Five Virginians from the state’s Shenandoah Valley-area are in custody and facing serious charges after allegedly assaulting a black pastor on his property earlier this month.
Originally, Pastor Leon McCray was the one facing charges, after deputies with the Shenandoah County Sheriff’s Office responded to his 911 call reporting that he was being attacked by the group.
McCray, 61, a pastor at Lighthouse Church & Marketplace Ministries International in Woodstock, was arrested last week after he called 911 to report several people attacking him on property he owns in Edinburg.
After deputies from the Sheriff’s Office arrived, he was arrested and charged with brandishing a firearm — his gun, which he said he was using to protect himself.
McCray said he wasn’t permitted to explain his side of the story until released later that night, and only after insisting. He provided a written statement and the following day requested and received a meeting with the sheriff.
McCray told his story publicly on Saturday at an anti-racism protest in Woodstock and again Sunday at a church service posted live on his church’s Facebook page.
He described two individuals trying to dump a refrigerator onto his property. After he asked them not to, he said they returned with more people and proceeded to insult him and threaten his life.
After law enforcement arrived, the Sheriff’s Office arrested McCray and handcuffed him. As they drove him away, he recalled the people he accused of assaulting him cheering and waving at him.
McCray is a legal gun owner and a concealed carry licensee, and he was on his property, which makes his original arrest awfully suspect. In fact, on Friday, Shenandoah County Sheriff Timothy Carter released a statement apologizing to McCray for his arrest, and says that two deputies have been placed on administrative leave without pay while an internal investigation takes place.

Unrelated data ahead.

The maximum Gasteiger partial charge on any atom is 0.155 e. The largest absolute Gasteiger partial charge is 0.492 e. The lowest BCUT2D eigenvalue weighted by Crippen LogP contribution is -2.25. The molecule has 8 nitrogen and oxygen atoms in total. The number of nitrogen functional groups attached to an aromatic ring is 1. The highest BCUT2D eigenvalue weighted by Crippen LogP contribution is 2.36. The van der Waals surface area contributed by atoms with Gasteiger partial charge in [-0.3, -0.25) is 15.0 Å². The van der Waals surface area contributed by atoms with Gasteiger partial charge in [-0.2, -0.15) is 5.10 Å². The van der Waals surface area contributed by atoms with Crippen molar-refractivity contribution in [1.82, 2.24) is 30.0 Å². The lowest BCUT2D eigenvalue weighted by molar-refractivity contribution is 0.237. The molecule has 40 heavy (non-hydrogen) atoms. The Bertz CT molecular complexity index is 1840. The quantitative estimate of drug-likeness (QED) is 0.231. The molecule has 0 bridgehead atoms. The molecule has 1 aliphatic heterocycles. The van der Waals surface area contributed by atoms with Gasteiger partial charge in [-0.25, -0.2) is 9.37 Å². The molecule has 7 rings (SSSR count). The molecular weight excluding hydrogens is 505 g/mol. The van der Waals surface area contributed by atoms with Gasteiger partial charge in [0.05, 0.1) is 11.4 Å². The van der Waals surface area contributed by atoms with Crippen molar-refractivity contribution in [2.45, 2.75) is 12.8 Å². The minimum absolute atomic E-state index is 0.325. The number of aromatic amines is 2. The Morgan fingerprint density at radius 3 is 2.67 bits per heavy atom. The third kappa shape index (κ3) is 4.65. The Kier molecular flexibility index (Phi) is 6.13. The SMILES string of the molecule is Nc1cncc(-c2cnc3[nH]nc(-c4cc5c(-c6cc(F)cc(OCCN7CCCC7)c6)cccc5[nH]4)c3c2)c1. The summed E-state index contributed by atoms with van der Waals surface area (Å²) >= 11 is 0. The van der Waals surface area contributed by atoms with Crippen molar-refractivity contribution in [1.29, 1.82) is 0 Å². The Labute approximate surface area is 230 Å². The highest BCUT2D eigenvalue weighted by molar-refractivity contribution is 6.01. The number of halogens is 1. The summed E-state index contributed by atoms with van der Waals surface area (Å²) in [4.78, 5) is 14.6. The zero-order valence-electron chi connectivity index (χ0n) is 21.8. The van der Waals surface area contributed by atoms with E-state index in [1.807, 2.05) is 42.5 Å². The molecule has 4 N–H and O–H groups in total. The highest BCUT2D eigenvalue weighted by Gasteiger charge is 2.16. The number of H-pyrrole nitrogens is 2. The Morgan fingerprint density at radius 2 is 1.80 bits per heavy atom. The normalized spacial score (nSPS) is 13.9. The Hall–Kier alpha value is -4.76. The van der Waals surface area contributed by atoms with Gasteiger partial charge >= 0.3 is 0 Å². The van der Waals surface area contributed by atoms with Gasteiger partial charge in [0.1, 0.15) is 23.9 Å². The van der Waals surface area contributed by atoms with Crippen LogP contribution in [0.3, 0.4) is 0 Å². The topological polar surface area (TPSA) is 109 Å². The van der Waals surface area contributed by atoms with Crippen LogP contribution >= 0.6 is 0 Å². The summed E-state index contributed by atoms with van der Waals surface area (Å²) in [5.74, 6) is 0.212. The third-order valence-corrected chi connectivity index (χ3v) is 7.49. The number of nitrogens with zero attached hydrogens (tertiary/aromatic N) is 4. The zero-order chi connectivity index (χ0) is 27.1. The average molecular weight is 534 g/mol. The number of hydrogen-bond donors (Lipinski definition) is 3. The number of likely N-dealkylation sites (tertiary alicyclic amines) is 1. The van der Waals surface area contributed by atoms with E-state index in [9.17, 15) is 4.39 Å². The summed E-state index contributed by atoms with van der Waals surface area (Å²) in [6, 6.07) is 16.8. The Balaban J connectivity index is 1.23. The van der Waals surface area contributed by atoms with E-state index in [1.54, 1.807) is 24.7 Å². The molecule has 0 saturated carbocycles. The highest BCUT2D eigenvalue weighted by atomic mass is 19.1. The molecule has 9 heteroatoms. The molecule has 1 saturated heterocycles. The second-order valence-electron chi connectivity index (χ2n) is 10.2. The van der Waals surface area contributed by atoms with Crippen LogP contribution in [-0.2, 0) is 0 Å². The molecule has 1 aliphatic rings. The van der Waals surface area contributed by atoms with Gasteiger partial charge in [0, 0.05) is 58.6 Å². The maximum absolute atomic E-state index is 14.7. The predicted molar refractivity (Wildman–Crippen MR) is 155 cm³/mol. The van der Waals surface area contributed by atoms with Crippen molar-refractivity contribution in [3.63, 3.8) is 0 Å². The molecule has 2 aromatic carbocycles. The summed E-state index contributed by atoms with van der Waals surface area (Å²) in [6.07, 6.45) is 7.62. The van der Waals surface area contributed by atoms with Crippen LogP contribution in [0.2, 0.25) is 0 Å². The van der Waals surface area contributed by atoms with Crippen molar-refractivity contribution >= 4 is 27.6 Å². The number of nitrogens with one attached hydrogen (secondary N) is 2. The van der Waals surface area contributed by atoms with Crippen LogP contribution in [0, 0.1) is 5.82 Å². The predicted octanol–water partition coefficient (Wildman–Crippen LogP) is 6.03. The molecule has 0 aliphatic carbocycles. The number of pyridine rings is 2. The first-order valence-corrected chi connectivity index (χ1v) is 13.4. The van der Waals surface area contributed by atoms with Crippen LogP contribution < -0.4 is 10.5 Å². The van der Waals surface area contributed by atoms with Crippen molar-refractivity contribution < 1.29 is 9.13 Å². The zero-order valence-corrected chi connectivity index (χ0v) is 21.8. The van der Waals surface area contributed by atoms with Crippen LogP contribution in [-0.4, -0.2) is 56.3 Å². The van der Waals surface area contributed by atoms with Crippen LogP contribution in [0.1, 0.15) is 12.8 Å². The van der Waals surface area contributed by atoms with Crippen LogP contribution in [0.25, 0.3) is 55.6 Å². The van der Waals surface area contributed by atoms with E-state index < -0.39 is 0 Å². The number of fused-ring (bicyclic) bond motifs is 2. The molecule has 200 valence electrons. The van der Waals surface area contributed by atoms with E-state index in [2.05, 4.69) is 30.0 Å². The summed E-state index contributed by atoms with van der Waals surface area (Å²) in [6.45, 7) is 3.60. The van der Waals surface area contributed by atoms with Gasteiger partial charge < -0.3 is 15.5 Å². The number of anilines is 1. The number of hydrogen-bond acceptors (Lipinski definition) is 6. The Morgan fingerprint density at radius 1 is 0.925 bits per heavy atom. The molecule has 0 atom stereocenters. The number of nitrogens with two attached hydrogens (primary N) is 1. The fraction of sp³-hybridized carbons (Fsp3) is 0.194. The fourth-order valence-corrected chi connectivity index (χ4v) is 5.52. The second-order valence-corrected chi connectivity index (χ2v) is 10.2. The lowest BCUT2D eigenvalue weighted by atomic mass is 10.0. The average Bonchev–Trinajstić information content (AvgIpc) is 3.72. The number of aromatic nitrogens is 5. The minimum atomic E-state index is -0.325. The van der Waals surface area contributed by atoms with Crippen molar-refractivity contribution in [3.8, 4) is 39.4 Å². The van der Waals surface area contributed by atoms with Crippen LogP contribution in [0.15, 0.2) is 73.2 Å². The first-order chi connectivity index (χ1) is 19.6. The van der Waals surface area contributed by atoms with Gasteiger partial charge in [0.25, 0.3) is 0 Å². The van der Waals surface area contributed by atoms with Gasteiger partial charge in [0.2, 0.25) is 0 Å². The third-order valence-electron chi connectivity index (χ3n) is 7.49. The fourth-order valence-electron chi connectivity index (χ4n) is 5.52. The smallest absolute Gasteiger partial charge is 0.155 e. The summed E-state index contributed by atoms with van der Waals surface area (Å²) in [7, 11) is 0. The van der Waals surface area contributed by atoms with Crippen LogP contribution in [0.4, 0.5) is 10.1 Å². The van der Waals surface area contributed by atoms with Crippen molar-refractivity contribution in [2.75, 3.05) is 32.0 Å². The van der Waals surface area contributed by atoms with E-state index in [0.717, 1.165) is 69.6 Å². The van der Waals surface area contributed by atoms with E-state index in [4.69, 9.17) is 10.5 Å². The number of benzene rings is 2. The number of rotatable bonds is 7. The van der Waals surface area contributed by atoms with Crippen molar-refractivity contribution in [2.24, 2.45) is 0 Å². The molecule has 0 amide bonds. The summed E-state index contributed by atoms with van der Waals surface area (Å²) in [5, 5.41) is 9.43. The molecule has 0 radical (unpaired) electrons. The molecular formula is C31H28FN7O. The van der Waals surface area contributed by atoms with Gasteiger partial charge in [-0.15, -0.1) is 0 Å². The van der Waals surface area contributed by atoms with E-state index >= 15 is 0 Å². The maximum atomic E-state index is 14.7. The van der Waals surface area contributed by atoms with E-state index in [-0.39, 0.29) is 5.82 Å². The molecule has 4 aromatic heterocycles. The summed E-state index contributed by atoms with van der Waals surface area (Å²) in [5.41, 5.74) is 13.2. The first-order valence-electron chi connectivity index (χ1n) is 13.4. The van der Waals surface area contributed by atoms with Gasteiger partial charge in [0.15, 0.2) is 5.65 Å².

“[A]fter talking with him about the incident, it was apparent to me that the charge of brandishing was certainly not appropriate,” Carter wrote in the statement. “Actually, as I told Mr. McCray, if I were faced with similar circumstances, I would have probably done the same thing.”
On Wednesday, the Sheriff’s Office dropped the charge against McCray, who said on Thursday that he’s waiting on the Commonwealth Attorney’s Office, which had reviewed the charge, to send him that confirmation in writing.“That to me was the first thing that needed to be taken care of,” Carter said Friday of dropping the charge against McCray. “But in the meantime, we were still looking at the evidence in the case, trying to collect additional evidence, and that led us to make additional charges last night.”
Now Amanda Dawn Salyers, Farrah Lee Salyers, Donny Richard Salyers, Dennis James Salyers, and Christopher Kevin Sharp, are all facing serious charges of hate crime-simple assault and simple assault by mob. Additionally, all of those arrested with the exception of Amanda Salyers are facing one count of felony abduction as well. All five are currently being held without bond, and Sheriff Carter says he wants the community to know he’s taking the issue seriously.
“I have apologized to Mr. McCray, and I appreciate his patience as I have worked through these matters,” Carter wrote in the statement. “I do listen to citizen complaints and I take them seriously.
“I want the people of Shenandoah County to know I and the Sheriff’s Office staff appreciate and care about the minority communities, and especially our black community, in Shenandoah County.
“Also, I continue to support and recognize the importance of your constitutional rights, especially your Second Amendment right to protect yourself and your family.”
Given the circumstances of Pastor McCcray’s arrest, an apology by the sheriff, as well as suspension of the arresting deputies is a good first step. I hope that the investigation is not only prompt and thorough, but that there’s transparency when it is completed, so that the public knows exactly what happened and what the consequences will be for the deputies who arrested a man defending himself on his property, while originally letting his alleged assailants go free.